Unidentified female employee of the John Inglis Company involved in the production of Bren guns. Toronto, Ontario, March 1943.National Film Board of Canada. Photothèque / Library and Archives Canada / PA-153051 Restrictions on use: nil Copyright: Expired
"It was marvelous working at John Inglis, everyone got along so well. It was a happy place to work. We all knew what we were doing, and you knew you were doing something that was important."
Well my dad also worked at John Inglis. And it was while he was working there that he got sick. Actually, it was leukemia. They didn't have any of the bone marrow things that they do now. There was not much way to treat – in fact he was sick for a long time before they knew what was wrong with him. And then they told us it was leukemia. He talked my sister and I into coming and working at John Inglis, and that's why we went there.
He enjoyed working there himself. And he saw every day, he saw these girls coming in. “My two girls should be joining them.” So we did. I think he was glad we finally got a job!
These parts here, this is what we worked on, mostly on the tripod in here. Isn't it a beauty, eh? Wow. We never knew the name of them. There were numbers. 1250. Or 356 or something like that. But I think that was a 1250. Marvelous, isn't it? But aren't they heavy. Wow! You think the soldiers had to carry these things. Oh my God! They were strong men.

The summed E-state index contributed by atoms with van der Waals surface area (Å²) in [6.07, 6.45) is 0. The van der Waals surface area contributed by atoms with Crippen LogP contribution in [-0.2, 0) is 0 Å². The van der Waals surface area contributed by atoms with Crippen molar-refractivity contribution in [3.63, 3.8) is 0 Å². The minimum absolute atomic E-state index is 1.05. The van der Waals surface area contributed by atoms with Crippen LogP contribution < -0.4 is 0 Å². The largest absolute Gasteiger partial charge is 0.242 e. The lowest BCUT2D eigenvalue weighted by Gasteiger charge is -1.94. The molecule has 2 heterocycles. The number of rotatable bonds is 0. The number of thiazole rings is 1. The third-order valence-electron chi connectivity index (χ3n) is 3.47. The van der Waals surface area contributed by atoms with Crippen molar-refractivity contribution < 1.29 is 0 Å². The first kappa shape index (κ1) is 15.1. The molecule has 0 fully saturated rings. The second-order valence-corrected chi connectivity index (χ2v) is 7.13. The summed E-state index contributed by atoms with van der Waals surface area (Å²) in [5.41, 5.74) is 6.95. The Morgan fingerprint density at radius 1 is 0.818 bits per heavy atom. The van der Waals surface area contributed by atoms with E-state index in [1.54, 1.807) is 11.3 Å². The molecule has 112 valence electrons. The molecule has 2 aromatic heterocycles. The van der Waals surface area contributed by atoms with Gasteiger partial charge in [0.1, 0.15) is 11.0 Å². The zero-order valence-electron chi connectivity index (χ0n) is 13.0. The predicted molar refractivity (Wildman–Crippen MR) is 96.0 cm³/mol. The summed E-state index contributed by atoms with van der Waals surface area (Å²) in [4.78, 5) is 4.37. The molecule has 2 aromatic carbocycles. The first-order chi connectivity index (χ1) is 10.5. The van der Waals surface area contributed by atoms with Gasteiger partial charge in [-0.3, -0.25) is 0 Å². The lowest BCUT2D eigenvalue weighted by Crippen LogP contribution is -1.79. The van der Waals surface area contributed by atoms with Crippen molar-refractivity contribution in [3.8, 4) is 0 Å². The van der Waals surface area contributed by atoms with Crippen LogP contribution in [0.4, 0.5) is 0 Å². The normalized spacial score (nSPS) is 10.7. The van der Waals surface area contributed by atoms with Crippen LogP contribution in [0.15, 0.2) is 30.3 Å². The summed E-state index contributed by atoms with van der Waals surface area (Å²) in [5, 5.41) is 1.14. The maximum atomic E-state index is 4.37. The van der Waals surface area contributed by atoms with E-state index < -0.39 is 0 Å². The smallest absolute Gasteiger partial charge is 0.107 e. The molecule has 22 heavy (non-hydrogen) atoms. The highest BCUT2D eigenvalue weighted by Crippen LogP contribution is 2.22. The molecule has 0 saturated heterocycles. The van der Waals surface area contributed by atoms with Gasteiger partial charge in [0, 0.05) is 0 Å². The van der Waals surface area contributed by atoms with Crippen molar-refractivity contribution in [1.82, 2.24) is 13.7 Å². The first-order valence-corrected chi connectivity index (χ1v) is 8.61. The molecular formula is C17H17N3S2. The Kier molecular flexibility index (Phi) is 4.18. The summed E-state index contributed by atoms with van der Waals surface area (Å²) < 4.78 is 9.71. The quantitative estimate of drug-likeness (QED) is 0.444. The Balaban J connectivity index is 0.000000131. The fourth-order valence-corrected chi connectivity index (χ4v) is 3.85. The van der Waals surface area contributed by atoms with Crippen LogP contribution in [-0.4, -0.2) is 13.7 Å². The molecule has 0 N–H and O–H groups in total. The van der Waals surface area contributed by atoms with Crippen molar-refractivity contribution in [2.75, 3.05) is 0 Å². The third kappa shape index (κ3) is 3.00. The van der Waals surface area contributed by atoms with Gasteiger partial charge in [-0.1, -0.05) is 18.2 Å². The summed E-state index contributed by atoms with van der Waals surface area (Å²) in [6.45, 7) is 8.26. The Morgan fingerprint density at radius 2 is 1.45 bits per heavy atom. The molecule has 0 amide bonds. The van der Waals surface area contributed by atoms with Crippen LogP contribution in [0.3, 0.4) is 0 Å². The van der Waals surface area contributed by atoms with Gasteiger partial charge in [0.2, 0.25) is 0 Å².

Well, it was strange. There were so many people, you know, and it was marvelous working at John Inglis, everyone got along so well. It was a happy place to work. We all knew what we were doing, and you knew you were doing something that was important. There was very few times when people were absent. You know you could count on the same people being there day after day. Everyone was very responsible. It was a wonderful place.
And they, John Inglis, did a lot for us. We had the Girls' Club, we had bowling teams. There was dances, they, a couple of dances at the Royal York [Hotel] - formal affairs, if you can believe that. I think that was my first formal dance, when I went down there. There was a bunch of us that would be horseback riding too. It was, people got together in groups and did things together. It was fun. We, we'd sing all the way out on the streetcar and all the way back again.
What would you sing?
Anything, mostly war songs, you know. Anything that we all knew the words to. What is life without music?